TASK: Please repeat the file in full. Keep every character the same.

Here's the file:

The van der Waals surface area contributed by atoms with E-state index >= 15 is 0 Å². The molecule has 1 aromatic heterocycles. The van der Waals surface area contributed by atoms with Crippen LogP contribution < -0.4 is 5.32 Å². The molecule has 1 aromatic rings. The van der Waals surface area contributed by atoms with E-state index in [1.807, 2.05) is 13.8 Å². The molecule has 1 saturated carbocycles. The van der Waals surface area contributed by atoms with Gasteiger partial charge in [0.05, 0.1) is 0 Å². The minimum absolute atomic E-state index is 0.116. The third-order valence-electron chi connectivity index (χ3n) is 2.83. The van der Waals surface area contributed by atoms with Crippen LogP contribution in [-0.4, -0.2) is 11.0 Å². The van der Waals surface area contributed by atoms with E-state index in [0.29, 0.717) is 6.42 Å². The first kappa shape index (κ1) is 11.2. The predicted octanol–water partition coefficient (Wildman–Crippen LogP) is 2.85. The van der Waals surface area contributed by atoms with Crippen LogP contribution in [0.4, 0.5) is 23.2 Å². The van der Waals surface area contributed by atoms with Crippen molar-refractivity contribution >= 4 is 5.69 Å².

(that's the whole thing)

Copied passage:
The van der Waals surface area contributed by atoms with E-state index >= 15 is 0 Å². The molecule has 1 aromatic heterocycles. The van der Waals surface area contributed by atoms with Crippen LogP contribution < -0.4 is 5.32 Å². The molecule has 1 aromatic rings. The van der Waals surface area contributed by atoms with E-state index in [1.807, 2.05) is 13.8 Å². The molecule has 1 saturated carbocycles. The van der Waals surface area contributed by atoms with Gasteiger partial charge in [0.05, 0.1) is 0 Å². The minimum absolute atomic E-state index is 0.116. The third-order valence-electron chi connectivity index (χ3n) is 2.83. The van der Waals surface area contributed by atoms with Crippen LogP contribution in [-0.4, -0.2) is 11.0 Å². The van der Waals surface area contributed by atoms with E-state index in [0.29, 0.717) is 6.42 Å². The first kappa shape index (κ1) is 11.2. The predicted octanol–water partition coefficient (Wildman–Crippen LogP) is 2.85. The van der Waals surface area contributed by atoms with Crippen LogP contribution in [0.4, 0.5) is 23.2 Å². The van der Waals surface area contributed by atoms with Crippen molar-refractivity contribution >= 4 is 5.69 Å².